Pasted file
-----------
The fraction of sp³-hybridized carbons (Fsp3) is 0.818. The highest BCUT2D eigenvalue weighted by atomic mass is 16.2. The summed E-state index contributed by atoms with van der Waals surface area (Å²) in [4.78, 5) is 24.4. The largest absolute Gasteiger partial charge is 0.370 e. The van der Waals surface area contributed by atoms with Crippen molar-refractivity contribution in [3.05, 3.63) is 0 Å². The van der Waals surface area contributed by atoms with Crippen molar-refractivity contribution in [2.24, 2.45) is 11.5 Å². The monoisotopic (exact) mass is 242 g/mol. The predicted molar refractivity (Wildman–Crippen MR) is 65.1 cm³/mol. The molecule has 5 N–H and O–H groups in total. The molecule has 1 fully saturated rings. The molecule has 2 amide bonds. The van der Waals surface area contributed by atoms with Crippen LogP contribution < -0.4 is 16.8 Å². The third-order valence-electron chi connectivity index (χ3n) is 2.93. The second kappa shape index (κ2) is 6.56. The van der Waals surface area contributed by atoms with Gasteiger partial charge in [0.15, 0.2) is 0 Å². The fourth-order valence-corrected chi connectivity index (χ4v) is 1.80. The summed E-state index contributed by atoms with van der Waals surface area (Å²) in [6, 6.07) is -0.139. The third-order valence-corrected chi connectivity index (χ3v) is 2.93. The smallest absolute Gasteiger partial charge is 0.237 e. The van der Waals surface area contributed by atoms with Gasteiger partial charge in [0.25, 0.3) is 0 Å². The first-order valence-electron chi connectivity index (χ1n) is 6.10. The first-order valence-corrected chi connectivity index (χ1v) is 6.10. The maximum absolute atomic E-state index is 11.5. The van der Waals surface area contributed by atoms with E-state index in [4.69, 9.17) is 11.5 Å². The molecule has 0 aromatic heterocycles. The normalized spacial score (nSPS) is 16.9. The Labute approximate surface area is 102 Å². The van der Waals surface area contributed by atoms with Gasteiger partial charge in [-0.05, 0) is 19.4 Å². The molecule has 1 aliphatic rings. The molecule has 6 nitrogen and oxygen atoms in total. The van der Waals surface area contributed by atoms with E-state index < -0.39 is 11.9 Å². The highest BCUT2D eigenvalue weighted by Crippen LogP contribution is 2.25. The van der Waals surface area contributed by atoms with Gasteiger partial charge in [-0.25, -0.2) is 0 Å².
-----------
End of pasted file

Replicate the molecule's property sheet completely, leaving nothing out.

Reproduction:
The fraction of sp³-hybridized carbons (Fsp3) is 0.818. The highest BCUT2D eigenvalue weighted by atomic mass is 16.2. The summed E-state index contributed by atoms with van der Waals surface area (Å²) in [4.78, 5) is 24.4. The largest absolute Gasteiger partial charge is 0.370 e. The van der Waals surface area contributed by atoms with Crippen molar-refractivity contribution in [3.05, 3.63) is 0 Å². The van der Waals surface area contributed by atoms with Crippen molar-refractivity contribution in [2.24, 2.45) is 11.5 Å². The monoisotopic (exact) mass is 242 g/mol. The predicted molar refractivity (Wildman–Crippen MR) is 65.1 cm³/mol. The molecule has 5 N–H and O–H groups in total. The molecule has 1 fully saturated rings. The molecule has 2 amide bonds. The van der Waals surface area contributed by atoms with Crippen LogP contribution < -0.4 is 16.8 Å². The third-order valence-electron chi connectivity index (χ3n) is 2.93. The second kappa shape index (κ2) is 6.56. The van der Waals surface area contributed by atoms with Gasteiger partial charge in [0.15, 0.2) is 0 Å². The fourth-order valence-corrected chi connectivity index (χ4v) is 1.80. The summed E-state index contributed by atoms with van der Waals surface area (Å²) in [6, 6.07) is -0.139. The third-order valence-corrected chi connectivity index (χ3v) is 2.93. The smallest absolute Gasteiger partial charge is 0.237 e. The van der Waals surface area contributed by atoms with Gasteiger partial charge in [0.25, 0.3) is 0 Å². The first-order valence-electron chi connectivity index (χ1n) is 6.10. The first-order valence-corrected chi connectivity index (χ1v) is 6.10. The maximum absolute atomic E-state index is 11.5. The van der Waals surface area contributed by atoms with E-state index in [4.69, 9.17) is 11.5 Å². The molecule has 0 aromatic heterocycles. The normalized spacial score (nSPS) is 16.9. The Labute approximate surface area is 102 Å². The van der Waals surface area contributed by atoms with Gasteiger partial charge in [-0.05, 0) is 19.4 Å². The molecule has 1 aliphatic rings. The molecule has 6 nitrogen and oxygen atoms in total. The van der Waals surface area contributed by atoms with E-state index < -0.39 is 11.9 Å². The highest BCUT2D eigenvalue weighted by Crippen LogP contribution is 2.25. The van der Waals surface area contributed by atoms with Gasteiger partial charge in [-0.25, -0.2) is 0 Å².